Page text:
HONG KONG, December 29 (EFI).- Pro-democracy activist Tony Chung, who became the first convicted under the national security law on secession charges in Hong Kong, announced on Friday that after completing his sentence in June, he had arrived in the United States. Kingdom to seek asylum.
The 22-year-old was released on June 5, after serving his full sentence, but remained closely monitored by authorities under a one-year probation agreement, while being required to meet occasionally and not disclose any news. Release him. Refrain from making public appearances or giving interviews to the media.
Apparently, during these encounters with the authorities, he was forced to provide details of every interaction between people, and was also asked to access his bank account statements, or applications for financial assistance, among other documents.
According to what Chung posted on social media, after his release, he was prevented from working in some facilities, which caused his economic isolation, in addition to the fact that the police offered him money in exchange for informing other people and providing information about the victims. Objectives of this.
“For the past six months without income, National Security agents have been pressuring me and trying to tempt me to join them. “I think they know, by knowing my financial situation through my bank statements, that I am going through financial difficulties,” Chung said on his Instagram account.
On the other hand, officials indicated the possibility of organizing a trip to China, stressing that “we can achieve this if you are willing.”
After a period of deliberation, he requested to travel to Japan during the Christmas holidays, a destination he considered the most suitable financially and politically, according to the authorities, where he continued to provide the requested information.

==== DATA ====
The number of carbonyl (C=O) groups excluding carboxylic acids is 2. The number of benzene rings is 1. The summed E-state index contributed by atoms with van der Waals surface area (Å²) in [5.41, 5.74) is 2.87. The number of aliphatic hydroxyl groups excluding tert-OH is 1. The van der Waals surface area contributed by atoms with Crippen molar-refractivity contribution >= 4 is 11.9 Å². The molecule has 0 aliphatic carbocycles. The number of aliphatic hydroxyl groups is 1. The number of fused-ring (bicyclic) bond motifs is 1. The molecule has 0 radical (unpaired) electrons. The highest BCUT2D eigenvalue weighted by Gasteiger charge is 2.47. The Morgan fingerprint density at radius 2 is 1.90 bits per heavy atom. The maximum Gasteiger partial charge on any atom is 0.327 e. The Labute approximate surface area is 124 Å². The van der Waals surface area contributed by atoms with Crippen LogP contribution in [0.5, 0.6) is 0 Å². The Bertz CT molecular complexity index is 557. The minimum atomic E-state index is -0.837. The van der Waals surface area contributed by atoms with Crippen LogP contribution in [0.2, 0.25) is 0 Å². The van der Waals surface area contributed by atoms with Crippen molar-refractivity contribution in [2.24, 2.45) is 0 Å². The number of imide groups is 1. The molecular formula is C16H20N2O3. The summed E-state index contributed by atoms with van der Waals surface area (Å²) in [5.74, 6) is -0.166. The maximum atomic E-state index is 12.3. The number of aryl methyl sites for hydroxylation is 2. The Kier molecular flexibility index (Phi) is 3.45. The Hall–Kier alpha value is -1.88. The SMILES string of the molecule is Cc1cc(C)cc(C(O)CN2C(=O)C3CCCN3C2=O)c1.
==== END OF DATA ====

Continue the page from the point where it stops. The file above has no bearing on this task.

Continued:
In Japan, he received immigration advice from the UK, US and Canada as he decided his next step, eventually making the decision to seek asylum in the UK on the basis that “it was the country that provided the most assistance”. Asylum for Hong Kong citizens, which has recently developed a clearer policy towards China.
Thus, on the night of 27 December, Chung officially arrived in the country, where he emphasized that he “will not be able to return to Hong Kong in the near future” and that his plan is to complete his studies and work to the best of his ability to achieve a “free Hong Kong.” .
“Since I surrendered to social movements at the age of 14, I have always believed that Hong Kong is our only home, and we should not be the ones to abandon it,” Cheung said, adding: “I firmly believe that the seeds of freedom and democracy will flourish and we will meet again in Hong Kong Legislative Council.
Hong Kong is searching for eight former lawyers and activists residing in countries such as Canada, Australia, the United Kingdom and the United States, and police are investigating them in cases of “collusion with foreign powers” or incitement to secession and subversion.
Among the gunmen, who received a reward of HK$1 million ($127,700, 115,518 euros) for information leading to their arrest, are lawyer Kevin Yam, an Australian citizen, and lawmaker Ted Hui, who resides in the oceanic nation.
Likewise, Hong Kong police today issued an arrest warrant for pro-democracy activist Agnes Chow, who is on the most wanted list after skipping bail and failing to appear before authorities on Thursday.
Chow, co-founder of the defunct Demosisto party, had previously announced her intention not to return to Hong Kong after leaving the country to continue her studies in Canada. Evie